Microsoft has changed contracts with Internet service providers that have been under investigation by the European Commission competition authorities.
Microsoft's European public affairs director, John Frank, confirmed the changes following a statement yesterday from European competition commissioner Karel Van Miert, which said that Microsoft "seems to be ready" to provide remedies for issues of concern to the EC (see yesterday's story).
"We received a request about Internet Explorer licensing last March and provided the Commission with a bunch of information," Frank said. "Since then, apart from Van Miert's public comments, we have not had a statement of objections. They may be thinking about one but have not communicated it to us."
Despite the absence of EC contact, Microsoft has "proactively" looked at its contracts with ISPs to take account of the "expanding business relationship", Frank claimed.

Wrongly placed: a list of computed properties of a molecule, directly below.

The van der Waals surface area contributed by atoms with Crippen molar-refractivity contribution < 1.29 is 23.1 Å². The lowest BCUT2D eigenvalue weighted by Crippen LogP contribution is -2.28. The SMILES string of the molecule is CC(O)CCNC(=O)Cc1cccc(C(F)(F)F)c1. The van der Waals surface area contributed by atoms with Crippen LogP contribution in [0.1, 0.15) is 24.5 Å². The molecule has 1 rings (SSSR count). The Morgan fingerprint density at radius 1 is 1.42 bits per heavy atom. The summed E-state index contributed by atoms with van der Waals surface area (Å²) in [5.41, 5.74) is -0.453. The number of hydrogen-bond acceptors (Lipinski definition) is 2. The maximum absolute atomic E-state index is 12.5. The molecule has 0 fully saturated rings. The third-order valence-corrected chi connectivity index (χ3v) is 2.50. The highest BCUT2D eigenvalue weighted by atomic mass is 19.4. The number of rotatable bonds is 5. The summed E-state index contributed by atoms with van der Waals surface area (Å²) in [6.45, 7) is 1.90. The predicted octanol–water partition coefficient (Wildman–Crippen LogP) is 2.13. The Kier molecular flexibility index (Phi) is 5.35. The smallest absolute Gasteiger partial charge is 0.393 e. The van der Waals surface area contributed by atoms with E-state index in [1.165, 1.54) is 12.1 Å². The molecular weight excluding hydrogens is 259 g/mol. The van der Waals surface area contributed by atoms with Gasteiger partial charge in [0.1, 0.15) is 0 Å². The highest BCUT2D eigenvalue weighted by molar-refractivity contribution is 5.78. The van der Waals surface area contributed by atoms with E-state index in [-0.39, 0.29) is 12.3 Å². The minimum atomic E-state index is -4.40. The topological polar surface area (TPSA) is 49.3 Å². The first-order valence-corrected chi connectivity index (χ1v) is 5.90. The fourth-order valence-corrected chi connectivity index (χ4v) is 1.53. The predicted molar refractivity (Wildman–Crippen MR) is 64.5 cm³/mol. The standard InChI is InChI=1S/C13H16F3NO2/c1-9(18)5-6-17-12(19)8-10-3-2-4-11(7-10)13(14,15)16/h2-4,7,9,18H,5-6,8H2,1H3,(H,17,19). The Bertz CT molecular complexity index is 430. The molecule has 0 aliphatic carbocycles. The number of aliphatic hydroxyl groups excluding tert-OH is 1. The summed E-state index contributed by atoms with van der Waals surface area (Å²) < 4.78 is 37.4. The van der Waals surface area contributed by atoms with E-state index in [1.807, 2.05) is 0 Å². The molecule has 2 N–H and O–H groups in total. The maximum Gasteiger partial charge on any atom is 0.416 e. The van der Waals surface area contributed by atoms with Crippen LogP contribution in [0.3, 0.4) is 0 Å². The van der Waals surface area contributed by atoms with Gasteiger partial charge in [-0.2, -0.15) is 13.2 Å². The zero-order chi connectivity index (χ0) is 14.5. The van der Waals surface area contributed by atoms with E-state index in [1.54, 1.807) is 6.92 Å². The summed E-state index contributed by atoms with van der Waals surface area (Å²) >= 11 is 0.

"The business people wanted to change the programmes and we looked at the contracts to see if there were any problems. We decided to change some terms and conditions to make sure there was no controversy."
The changes to the 1998 contracts affect "conditions relating to cross-promotional arrangements" on the browser preference offered to end users.
"There is a variety of things that make up what it is to be the preferred browser and we adjusted that as well as other changes," Frank said, noting that the changes were notified to the Commission at the end of 1998 and that, while no meetings are planned, Microsoft "will continue to maintain an open dialogue with the Commission about these and any other issues."
The EC has been investigating 24 contracts between Microsoft and ISPs to see if the browser aspects breach EU competition rules.
Frank said the contracts involve a fraction of one per cent of the company's revenues.
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